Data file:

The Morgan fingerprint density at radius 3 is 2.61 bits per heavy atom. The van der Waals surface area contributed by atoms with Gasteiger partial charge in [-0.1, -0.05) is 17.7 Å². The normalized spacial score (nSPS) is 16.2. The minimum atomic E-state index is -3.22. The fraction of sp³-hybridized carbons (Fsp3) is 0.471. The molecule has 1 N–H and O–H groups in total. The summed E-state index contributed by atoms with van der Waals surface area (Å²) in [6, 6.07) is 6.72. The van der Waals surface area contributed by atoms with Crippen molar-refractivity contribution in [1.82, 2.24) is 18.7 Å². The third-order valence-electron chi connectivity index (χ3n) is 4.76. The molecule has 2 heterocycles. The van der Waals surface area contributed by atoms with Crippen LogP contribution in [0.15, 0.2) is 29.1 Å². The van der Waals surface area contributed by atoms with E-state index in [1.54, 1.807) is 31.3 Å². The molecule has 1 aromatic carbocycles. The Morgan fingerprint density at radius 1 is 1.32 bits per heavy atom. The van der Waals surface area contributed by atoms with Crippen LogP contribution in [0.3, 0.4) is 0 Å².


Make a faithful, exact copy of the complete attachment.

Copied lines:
The Morgan fingerprint density at radius 3 is 2.61 bits per heavy atom. The van der Waals surface area contributed by atoms with Gasteiger partial charge in [-0.1, -0.05) is 17.7 Å². The normalized spacial score (nSPS) is 16.2. The minimum atomic E-state index is -3.22. The fraction of sp³-hybridized carbons (Fsp3) is 0.471. The molecule has 1 N–H and O–H groups in total. The summed E-state index contributed by atoms with van der Waals surface area (Å²) in [6, 6.07) is 6.72. The van der Waals surface area contributed by atoms with Crippen molar-refractivity contribution in [1.82, 2.24) is 18.7 Å². The third-order valence-electron chi connectivity index (χ3n) is 4.76. The molecule has 2 heterocycles. The van der Waals surface area contributed by atoms with Crippen LogP contribution in [0.15, 0.2) is 29.1 Å². The van der Waals surface area contributed by atoms with E-state index in [1.54, 1.807) is 31.3 Å². The molecule has 1 aromatic carbocycles. The Morgan fingerprint density at radius 1 is 1.32 bits per heavy atom. The van der Waals surface area contributed by atoms with Crippen LogP contribution in [0.3, 0.4) is 0 Å².